April 8, 2010
Written by Cory Chandler
What do Texas wildflowers, crimes of passion, and baseball have in common? Besides making for fascinating dinner conversation, each is the subject of a book recently published by Texas Tech University Press (TTUP).
Authors of these books are among 10 who will share their stories during the annual Literary Lubbock benefit dinner. The event supports the Grover E. Murray Studies in the American Southwest, a book series honoring Texas Tech’s former president.
“This evening has become a signature literary event in Lubbock,” said Robert Mandel, director of TTUP. “For people who love books, Literary Lubbock gives them a unique chance to talk with a wide variety of authors, hear their stories and find out about their writing experiences.”
Literary Lubbock 2010 begins at 5:30 p.m. April 30 in the Frazier Alumni Pavilion on the Texas Tech campus. Authors will sign books during a reception, which features local wines, followed by a meal designed by Texas Tech’s Chef Rocky Rockwell.
Lubbock writer and musician Andy Wilkinson will host the event. Tickets are $55 apiece and $440 for a table of eight and are available from TTUP at (806) 742-2982 through April 26. All featured books will be available for purchase via cash, check or bank card at 30 percent off the retail price.
The following are featured authors for Literary Lubbock 2010:
Amid the political upheaval of 1971, stitchery expert Carmen Benavente returned to her native Chile to find much of her family’s farmland expropriated and resentment fomenting against former landowners. Determined to bridge alienation, she offered to teach wool embroidery, a nontraditional art, to village women. “Embroiderers of Ninhue: Stitching Chilean Rural Life” tells of a remarkable group of women empowered creatively and economically, whose work stands today among the most evocative of Chilean arts. Born, raised and educated in Santiago, Chile, teacher and lecturer Benavente now lives in Indiana. She is donating her book’s profits to relief efforts for Chilean earthquake victims.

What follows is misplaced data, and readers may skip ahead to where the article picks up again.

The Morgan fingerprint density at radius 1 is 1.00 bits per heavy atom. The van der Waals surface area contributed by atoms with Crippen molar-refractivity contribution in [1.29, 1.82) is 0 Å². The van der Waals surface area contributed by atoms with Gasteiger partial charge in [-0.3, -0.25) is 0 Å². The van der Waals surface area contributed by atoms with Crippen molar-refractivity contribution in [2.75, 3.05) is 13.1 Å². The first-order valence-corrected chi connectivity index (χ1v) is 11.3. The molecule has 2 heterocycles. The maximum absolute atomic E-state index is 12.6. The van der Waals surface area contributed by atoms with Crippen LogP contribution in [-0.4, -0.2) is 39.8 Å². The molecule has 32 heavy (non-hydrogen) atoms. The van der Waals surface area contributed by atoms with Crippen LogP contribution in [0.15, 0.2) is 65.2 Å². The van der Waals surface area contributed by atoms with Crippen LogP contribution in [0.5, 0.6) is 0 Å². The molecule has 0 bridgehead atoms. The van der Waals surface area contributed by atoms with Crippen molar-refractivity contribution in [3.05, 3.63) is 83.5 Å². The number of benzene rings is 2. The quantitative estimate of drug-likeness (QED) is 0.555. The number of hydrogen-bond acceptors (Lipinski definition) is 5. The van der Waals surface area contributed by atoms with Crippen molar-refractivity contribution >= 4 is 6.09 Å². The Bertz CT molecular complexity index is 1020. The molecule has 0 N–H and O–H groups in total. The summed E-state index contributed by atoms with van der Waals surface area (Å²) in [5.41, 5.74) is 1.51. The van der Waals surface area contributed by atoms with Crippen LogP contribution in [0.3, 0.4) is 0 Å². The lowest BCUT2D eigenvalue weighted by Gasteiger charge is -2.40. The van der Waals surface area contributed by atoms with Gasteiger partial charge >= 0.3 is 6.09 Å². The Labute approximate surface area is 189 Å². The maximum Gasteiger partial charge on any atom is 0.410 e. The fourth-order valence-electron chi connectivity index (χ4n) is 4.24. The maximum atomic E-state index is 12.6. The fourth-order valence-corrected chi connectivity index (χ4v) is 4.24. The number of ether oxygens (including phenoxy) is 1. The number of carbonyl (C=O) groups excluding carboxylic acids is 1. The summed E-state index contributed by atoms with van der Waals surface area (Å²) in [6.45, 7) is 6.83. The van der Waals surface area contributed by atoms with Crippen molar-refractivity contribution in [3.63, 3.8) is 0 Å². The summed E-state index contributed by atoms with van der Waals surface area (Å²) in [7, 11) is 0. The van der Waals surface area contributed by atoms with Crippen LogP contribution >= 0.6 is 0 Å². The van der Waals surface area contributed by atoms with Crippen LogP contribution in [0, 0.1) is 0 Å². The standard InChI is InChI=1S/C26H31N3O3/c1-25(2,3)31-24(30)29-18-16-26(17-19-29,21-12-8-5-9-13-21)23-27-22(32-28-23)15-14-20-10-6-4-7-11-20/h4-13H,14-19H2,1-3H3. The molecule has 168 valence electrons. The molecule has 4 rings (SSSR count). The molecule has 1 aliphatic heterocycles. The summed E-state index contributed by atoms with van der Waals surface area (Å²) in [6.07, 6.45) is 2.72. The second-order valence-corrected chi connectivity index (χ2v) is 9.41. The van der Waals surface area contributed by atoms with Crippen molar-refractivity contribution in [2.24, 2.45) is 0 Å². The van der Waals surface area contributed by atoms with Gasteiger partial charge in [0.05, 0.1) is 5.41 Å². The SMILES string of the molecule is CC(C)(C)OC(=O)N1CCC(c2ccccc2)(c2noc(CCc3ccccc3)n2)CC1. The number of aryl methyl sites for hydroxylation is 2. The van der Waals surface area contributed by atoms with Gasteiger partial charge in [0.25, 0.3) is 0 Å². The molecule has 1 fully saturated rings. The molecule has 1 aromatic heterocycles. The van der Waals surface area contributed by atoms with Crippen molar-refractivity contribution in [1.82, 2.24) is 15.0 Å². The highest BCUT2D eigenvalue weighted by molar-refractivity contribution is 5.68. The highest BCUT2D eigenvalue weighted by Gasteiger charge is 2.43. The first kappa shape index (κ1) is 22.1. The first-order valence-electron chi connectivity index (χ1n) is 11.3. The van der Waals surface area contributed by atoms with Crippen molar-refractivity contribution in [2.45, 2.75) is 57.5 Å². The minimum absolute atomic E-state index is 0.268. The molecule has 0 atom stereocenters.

Texas Tech alumnus Jerry Craft recounts his experiences in the 1950s as a white baseball pitcher recruited for the West Texas Colored League in “Our White Boy,” co-authored by Kathleen Sullivan of Arlington. Out of Craft’s two seasons with the Wichita Falls/Graham Stars comes an unlikely story of respect, character, humor and ultimately friendship as black and white teammates came together to succeed in a game they loved. Craft, a rancher and businessman and a former mayor of Jacksboro, lives in Jacksboro and operates ranches in Texas and New Mexico.
Award-winning California author Tim Z. Hernandez sets his coming-of-age novel “Breathing, In Dust”in a fictional California farming community where the desperate realities of poverty, drug abuse, violence and bigotry play out in the lives of cucarachas and coyotes, tweakers and strippers, wetbacks and white trash. Within this land of pain and plenty a 17-year-old Hispanic youth dares to dream, sensing that within the cruel beauty that surrounds him he may find his own redemption.